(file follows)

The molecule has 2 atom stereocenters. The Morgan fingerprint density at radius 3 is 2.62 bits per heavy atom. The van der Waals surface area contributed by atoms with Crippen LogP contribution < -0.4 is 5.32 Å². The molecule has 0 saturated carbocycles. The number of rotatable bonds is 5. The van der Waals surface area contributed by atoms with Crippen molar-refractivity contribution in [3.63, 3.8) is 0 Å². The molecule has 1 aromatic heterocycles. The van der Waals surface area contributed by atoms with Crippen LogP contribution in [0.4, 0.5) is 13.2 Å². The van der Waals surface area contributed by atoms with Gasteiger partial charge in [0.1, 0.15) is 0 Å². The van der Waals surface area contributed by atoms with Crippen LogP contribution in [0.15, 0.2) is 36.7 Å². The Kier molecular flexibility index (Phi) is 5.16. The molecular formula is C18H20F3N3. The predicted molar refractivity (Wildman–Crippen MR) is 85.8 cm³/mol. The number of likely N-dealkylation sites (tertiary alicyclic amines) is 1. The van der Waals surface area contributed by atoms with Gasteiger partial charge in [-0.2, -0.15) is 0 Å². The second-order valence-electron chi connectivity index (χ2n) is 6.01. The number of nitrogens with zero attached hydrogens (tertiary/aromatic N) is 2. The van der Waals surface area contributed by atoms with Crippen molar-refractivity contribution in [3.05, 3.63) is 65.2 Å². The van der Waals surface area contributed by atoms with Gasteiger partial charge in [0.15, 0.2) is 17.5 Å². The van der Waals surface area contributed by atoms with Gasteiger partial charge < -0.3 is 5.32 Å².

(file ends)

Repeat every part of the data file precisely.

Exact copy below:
The molecule has 2 atom stereocenters. The Morgan fingerprint density at radius 3 is 2.62 bits per heavy atom. The van der Waals surface area contributed by atoms with Crippen LogP contribution < -0.4 is 5.32 Å². The molecule has 0 saturated carbocycles. The number of rotatable bonds is 5. The van der Waals surface area contributed by atoms with Crippen molar-refractivity contribution in [3.63, 3.8) is 0 Å². The molecule has 1 aromatic heterocycles. The van der Waals surface area contributed by atoms with Crippen LogP contribution in [0.4, 0.5) is 13.2 Å². The van der Waals surface area contributed by atoms with Gasteiger partial charge in [0.1, 0.15) is 0 Å². The van der Waals surface area contributed by atoms with Crippen LogP contribution in [0.15, 0.2) is 36.7 Å². The Kier molecular flexibility index (Phi) is 5.16. The molecular formula is C18H20F3N3. The predicted molar refractivity (Wildman–Crippen MR) is 85.8 cm³/mol. The number of likely N-dealkylation sites (tertiary alicyclic amines) is 1. The van der Waals surface area contributed by atoms with Gasteiger partial charge in [-0.2, -0.15) is 0 Å². The second-order valence-electron chi connectivity index (χ2n) is 6.01. The number of nitrogens with zero attached hydrogens (tertiary/aromatic N) is 2. The van der Waals surface area contributed by atoms with Crippen molar-refractivity contribution in [3.05, 3.63) is 65.2 Å². The van der Waals surface area contributed by atoms with Gasteiger partial charge in [0.15, 0.2) is 17.5 Å². The van der Waals surface area contributed by atoms with Gasteiger partial charge < -0.3 is 5.32 Å².